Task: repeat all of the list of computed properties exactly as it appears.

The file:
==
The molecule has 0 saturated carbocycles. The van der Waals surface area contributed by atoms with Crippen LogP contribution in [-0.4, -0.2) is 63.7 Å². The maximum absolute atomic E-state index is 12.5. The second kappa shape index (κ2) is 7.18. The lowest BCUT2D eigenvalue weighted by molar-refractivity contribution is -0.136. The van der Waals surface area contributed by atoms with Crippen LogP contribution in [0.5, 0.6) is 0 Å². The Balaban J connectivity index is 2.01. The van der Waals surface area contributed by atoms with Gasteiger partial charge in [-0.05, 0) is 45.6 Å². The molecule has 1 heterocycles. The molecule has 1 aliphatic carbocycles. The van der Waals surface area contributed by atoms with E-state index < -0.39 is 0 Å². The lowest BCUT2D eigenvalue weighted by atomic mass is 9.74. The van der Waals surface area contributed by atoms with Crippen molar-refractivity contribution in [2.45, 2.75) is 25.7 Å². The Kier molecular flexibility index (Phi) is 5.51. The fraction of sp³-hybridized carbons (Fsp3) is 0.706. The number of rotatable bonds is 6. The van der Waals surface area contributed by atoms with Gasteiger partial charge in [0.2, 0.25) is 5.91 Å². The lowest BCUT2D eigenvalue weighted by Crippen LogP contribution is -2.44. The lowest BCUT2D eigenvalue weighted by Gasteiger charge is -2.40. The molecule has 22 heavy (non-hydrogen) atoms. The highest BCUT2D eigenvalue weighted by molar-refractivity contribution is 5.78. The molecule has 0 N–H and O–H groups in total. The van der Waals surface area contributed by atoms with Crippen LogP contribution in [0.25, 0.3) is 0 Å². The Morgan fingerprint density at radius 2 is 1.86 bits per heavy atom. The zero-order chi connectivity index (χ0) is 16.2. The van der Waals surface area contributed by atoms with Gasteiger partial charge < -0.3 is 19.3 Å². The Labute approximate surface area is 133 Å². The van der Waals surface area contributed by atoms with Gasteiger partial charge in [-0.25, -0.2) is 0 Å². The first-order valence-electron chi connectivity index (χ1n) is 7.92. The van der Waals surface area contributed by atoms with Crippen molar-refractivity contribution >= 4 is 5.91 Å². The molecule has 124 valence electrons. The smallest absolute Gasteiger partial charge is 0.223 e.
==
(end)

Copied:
The molecule has 0 saturated carbocycles. The van der Waals surface area contributed by atoms with Crippen LogP contribution in [-0.4, -0.2) is 63.7 Å². The maximum absolute atomic E-state index is 12.5. The second kappa shape index (κ2) is 7.18. The lowest BCUT2D eigenvalue weighted by molar-refractivity contribution is -0.136. The van der Waals surface area contributed by atoms with Crippen LogP contribution in [0.5, 0.6) is 0 Å². The Balaban J connectivity index is 2.01. The van der Waals surface area contributed by atoms with Gasteiger partial charge in [-0.05, 0) is 45.6 Å². The molecule has 1 heterocycles. The molecule has 1 aliphatic carbocycles. The van der Waals surface area contributed by atoms with E-state index < -0.39 is 0 Å². The lowest BCUT2D eigenvalue weighted by atomic mass is 9.74. The van der Waals surface area contributed by atoms with Crippen molar-refractivity contribution in [2.45, 2.75) is 25.7 Å². The Kier molecular flexibility index (Phi) is 5.51. The fraction of sp³-hybridized carbons (Fsp3) is 0.706. The number of rotatable bonds is 6. The van der Waals surface area contributed by atoms with Gasteiger partial charge in [0.2, 0.25) is 5.91 Å². The lowest BCUT2D eigenvalue weighted by Crippen LogP contribution is -2.44. The lowest BCUT2D eigenvalue weighted by Gasteiger charge is -2.40. The molecule has 22 heavy (non-hydrogen) atoms. The highest BCUT2D eigenvalue weighted by molar-refractivity contribution is 5.78. The molecule has 0 N–H and O–H groups in total. The van der Waals surface area contributed by atoms with Crippen LogP contribution in [0.25, 0.3) is 0 Å². The Morgan fingerprint density at radius 2 is 1.86 bits per heavy atom. The zero-order chi connectivity index (χ0) is 16.2. The van der Waals surface area contributed by atoms with Gasteiger partial charge < -0.3 is 19.3 Å². The Labute approximate surface area is 133 Å². The van der Waals surface area contributed by atoms with Gasteiger partial charge in [-0.25, -0.2) is 0 Å². The first-order valence-electron chi connectivity index (χ1n) is 7.92. The van der Waals surface area contributed by atoms with Crippen molar-refractivity contribution >= 4 is 5.91 Å². The molecule has 124 valence electrons. The smallest absolute Gasteiger partial charge is 0.223 e.